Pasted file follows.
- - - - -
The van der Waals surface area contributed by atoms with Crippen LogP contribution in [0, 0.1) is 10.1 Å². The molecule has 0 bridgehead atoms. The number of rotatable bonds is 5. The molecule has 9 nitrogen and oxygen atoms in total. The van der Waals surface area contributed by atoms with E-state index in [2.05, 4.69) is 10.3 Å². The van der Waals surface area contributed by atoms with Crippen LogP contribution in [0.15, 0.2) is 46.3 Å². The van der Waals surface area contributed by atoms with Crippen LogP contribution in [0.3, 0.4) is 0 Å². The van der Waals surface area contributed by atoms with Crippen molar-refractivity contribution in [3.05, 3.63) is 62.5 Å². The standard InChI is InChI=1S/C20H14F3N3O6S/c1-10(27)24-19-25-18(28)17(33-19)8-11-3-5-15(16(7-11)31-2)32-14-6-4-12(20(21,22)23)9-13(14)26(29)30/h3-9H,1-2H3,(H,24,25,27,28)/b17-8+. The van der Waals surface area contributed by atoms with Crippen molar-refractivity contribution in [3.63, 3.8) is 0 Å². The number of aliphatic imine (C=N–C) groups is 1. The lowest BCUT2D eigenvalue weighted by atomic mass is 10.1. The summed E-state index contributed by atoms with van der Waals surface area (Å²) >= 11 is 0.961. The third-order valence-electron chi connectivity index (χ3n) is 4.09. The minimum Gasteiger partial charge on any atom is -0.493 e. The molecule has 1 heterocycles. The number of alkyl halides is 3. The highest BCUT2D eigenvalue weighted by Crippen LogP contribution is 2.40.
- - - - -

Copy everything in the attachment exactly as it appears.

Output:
The van der Waals surface area contributed by atoms with Crippen LogP contribution in [0, 0.1) is 10.1 Å². The molecule has 0 bridgehead atoms. The number of rotatable bonds is 5. The molecule has 9 nitrogen and oxygen atoms in total. The van der Waals surface area contributed by atoms with E-state index in [2.05, 4.69) is 10.3 Å². The van der Waals surface area contributed by atoms with Crippen LogP contribution in [0.15, 0.2) is 46.3 Å². The van der Waals surface area contributed by atoms with Crippen LogP contribution in [0.3, 0.4) is 0 Å². The van der Waals surface area contributed by atoms with Crippen molar-refractivity contribution in [3.05, 3.63) is 62.5 Å². The standard InChI is InChI=1S/C20H14F3N3O6S/c1-10(27)24-19-25-18(28)17(33-19)8-11-3-5-15(16(7-11)31-2)32-14-6-4-12(20(21,22)23)9-13(14)26(29)30/h3-9H,1-2H3,(H,24,25,27,28)/b17-8+. The van der Waals surface area contributed by atoms with Crippen molar-refractivity contribution in [3.63, 3.8) is 0 Å². The number of aliphatic imine (C=N–C) groups is 1. The lowest BCUT2D eigenvalue weighted by atomic mass is 10.1. The summed E-state index contributed by atoms with van der Waals surface area (Å²) >= 11 is 0.961. The third-order valence-electron chi connectivity index (χ3n) is 4.09. The minimum Gasteiger partial charge on any atom is -0.493 e. The molecule has 1 heterocycles. The number of alkyl halides is 3. The highest BCUT2D eigenvalue weighted by Crippen LogP contribution is 2.40.